The song is scheduled to drop Friday (November 25th)

Beyonce's Renaissance Named Top Album By A Female Artist In 2022

TIME has named Beyonce's Renaissance album the top album by a female artist in 2022. The album comes in at number three on the list, with 9 Masters by Saya Gray and Un Verano Sin Ti by Bad Bunny, which place at #2 and #1 respectively. Other entries on the list, include, Mr. Morale & The Big Steppers, which came in at number eight and and It's Almost Dry, which took the fifth spot .

In other news, Beyonce has been ranked as a top influencer by Neilsen. Beyonce came in at number three with an average value of $1,182,297 from her 281 million followers. Zendaya holds the top spot with about 156 million and holds a social media value of about $3,262,216.

Quickies: Dua Lipa, RM, + Camila Cabello!

DUA LIPA PAYS TRIBUTE TO ELTON JOHN: Dua Lipa paid tribute to her "Cold Heart" collaborator, Elton John following his concert Sunday (Nov. 20th) night. The singer wrote on Instagram Monday (November 21st), "To my most magical friend @eltonjohn thank you for keeping the dream alive!!! It was an honour, a privilege and a joy to share the stage with you last night on your last show at the Dodgers Stadium. Thank you for everything, forever and always. I love you!!!"

RM'S NEW ALBUM TO DOCUMENT HIS TWENTIES: RM is getting ready to drop his first solo album, Indigo. The BTS rapper shared a film teaser for the project Tuesday (November 22nd), which gave fans a look at his forthcoming LP. According to the clip, the album due to be released in December, will serve as "an archive of his twenties."

CAMILA CABELLO MOCKS HER PRONOUNCIATION OF 'CHRISTMAS': Camila Cabello poked fun at her pronounciation of "Christmas" in a new TikTok. In the recent clip, she pretended to be a vocal coach attempting to correct the way she sang "I'll be Home For Christmas" in the PBS Holiday Special In Performance at the White House: Spirit of the Season. The video shows the "Bam Bam" singer repeatedly trying to say "Christmas" but saying "Quismois" over and over.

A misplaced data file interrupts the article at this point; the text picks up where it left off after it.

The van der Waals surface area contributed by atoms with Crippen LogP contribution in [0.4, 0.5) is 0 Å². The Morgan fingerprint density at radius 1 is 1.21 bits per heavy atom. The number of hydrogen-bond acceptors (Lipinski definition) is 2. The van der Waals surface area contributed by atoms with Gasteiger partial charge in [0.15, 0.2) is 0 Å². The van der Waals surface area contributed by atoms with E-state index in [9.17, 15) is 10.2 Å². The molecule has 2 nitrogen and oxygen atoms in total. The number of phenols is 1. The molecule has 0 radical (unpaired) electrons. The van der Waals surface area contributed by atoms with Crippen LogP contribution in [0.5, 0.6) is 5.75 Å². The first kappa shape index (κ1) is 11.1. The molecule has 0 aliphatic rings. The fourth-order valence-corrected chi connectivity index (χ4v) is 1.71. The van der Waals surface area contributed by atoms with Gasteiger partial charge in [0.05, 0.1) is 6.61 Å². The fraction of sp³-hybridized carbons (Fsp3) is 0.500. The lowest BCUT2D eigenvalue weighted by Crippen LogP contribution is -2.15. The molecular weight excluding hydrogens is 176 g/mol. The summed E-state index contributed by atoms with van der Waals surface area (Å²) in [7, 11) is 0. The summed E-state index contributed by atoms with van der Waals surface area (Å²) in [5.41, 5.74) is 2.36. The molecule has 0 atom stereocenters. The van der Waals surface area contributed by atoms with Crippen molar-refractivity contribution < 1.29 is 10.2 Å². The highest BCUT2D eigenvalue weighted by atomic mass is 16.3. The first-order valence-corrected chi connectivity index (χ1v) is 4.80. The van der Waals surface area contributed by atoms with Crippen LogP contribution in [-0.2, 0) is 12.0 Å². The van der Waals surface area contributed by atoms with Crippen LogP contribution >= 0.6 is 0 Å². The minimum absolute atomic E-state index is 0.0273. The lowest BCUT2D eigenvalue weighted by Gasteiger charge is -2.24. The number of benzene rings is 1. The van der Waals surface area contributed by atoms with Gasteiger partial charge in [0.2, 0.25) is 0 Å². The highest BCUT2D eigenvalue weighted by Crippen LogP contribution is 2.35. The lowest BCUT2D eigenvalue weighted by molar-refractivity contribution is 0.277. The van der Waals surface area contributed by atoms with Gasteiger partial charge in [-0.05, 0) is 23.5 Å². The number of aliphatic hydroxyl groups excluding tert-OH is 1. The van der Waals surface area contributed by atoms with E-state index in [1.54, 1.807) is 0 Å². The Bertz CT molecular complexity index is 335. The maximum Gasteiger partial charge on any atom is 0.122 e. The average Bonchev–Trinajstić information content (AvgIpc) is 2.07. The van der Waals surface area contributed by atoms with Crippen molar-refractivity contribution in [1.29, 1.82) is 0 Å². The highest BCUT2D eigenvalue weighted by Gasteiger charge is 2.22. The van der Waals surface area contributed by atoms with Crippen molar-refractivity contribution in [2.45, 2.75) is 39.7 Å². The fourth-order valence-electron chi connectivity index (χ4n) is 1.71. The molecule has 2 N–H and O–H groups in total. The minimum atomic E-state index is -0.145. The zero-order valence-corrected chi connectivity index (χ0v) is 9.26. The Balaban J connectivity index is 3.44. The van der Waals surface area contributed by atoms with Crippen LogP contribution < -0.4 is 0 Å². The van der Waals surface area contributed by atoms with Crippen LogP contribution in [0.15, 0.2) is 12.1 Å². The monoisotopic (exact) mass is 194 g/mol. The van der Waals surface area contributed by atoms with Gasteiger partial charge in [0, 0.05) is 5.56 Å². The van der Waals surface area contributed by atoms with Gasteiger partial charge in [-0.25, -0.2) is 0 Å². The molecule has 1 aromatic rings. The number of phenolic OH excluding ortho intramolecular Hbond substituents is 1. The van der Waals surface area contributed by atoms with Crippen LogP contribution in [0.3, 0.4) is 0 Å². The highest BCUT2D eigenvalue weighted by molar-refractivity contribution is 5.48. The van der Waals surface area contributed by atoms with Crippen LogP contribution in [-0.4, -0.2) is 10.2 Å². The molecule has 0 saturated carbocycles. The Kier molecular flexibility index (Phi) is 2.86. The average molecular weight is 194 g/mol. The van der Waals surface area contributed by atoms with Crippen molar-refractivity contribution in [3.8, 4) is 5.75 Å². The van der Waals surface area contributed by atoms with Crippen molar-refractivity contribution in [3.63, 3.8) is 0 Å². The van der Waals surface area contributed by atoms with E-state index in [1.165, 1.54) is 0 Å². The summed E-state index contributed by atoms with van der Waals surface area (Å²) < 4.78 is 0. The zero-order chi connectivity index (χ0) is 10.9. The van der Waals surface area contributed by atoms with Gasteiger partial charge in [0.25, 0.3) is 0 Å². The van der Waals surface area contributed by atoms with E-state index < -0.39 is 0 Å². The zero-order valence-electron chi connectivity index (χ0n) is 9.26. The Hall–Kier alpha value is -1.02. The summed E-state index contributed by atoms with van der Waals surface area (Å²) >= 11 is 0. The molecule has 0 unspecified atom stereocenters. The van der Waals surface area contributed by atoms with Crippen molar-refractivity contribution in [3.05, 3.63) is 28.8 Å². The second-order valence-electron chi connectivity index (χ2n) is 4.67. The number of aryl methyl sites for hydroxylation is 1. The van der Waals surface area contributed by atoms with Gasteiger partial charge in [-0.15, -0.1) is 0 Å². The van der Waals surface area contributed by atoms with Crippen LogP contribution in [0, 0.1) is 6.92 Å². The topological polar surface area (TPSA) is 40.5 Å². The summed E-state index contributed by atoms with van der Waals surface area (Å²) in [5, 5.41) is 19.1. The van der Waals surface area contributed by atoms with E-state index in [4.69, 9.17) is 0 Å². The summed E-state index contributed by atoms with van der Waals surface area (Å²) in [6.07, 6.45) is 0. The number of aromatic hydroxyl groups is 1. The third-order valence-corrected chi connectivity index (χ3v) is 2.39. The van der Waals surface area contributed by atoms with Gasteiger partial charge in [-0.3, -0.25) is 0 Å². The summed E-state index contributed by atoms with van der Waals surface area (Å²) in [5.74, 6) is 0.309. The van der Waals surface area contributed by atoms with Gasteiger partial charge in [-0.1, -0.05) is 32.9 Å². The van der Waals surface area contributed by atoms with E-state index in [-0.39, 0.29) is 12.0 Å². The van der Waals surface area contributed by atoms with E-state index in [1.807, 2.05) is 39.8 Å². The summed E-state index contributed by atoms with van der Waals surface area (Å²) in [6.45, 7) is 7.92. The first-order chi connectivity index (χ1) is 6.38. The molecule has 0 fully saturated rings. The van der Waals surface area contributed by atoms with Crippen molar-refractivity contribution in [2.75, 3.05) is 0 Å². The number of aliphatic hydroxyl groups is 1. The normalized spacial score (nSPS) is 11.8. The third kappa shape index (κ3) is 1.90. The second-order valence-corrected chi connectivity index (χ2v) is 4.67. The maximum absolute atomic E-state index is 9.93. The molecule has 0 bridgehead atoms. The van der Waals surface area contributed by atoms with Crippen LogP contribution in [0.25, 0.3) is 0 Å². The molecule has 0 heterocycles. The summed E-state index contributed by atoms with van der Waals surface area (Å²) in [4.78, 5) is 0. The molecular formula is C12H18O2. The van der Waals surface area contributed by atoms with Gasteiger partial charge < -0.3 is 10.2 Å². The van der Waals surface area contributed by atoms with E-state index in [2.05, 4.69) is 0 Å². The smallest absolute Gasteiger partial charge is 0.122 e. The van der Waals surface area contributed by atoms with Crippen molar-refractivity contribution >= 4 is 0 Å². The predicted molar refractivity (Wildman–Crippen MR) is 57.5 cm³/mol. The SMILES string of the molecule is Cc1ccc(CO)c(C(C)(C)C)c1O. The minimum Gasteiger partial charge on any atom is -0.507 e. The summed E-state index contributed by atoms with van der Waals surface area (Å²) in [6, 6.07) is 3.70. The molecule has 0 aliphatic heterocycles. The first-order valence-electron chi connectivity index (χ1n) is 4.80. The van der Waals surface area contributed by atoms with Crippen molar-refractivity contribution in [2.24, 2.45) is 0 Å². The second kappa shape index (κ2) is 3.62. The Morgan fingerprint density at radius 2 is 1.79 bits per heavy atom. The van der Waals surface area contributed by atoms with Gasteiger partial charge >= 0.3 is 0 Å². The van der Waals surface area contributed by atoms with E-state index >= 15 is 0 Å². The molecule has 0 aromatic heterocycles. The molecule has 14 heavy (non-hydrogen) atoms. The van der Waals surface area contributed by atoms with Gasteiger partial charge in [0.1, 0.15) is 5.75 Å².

The Doors Release 'Paris Blues' Archival Set On Friday

Out on Friday (November 25th) is the Doors' new Record Store Day release titled, Paris Blues. The blues-themes set features the official premiere of the band's last unheard unreleased song -- "Paris Blues."

The title track is an original blues song written by the band; the track was recorded during one of the band's recording sessions for either The Soft Parade or L.A. Woman (no one seems to remember).

Paris Blues also contains a pair of outtakes recorded during the band's sessions for 1969's The Soft Parade -- "(You Need Meat) Don't Go No Further" and "I'm Your Doctor." Both feature Ray Manzarek on vocals backed by Robby Krieger and drummer John Densmore. In 2019, bass by Robert DeLeo of Stone Temple Pilots was added to the songs, which were included on Rhino's 50th anniversary edition of the album.

Also featured on the set are a pair of previously unreleased live recordings of Jim Morrison and Robby Krieger performing as a duo at a benefit for Norman Mailer's mayoral campaign on May 31st, 1969 in West Hollywood. The first song is "I Will Never Be Untrue," a Doors original written for, but left off of, 1970's Morrison Hotel. The other is a cover of Robert Johnson's "Me And The Devil Blues."

The album is filled out by a trio of tracks first issued on the 2010 archival release Live in Vancouver 1970. These live tracks feature the band with legendary bluesman Albert King, who joined the Doors onstage during its June 6th, 1970 show at Vancouver's Pacific Coliseum. Jim Morrison's introduction of King is included along with live versions of "Little Red Rooster," "Rock Me Baby," and "Who Do You Love?"

In 1968, while the Doors were on tour in Europe, Jim Morrison spoke about the type of music he'd like to see the band tackle: "I'd like to do a song, or a piece of music that's just a pure expression of joy. Like, a celebration of existence. Y'know, the coming of spring, or, like, the sun rising, or something like that. Just pure unbounded joy, y'know? I don't really think we've done that yet."

Bob Dylan Fans In Uproar Over Fake Autographed Books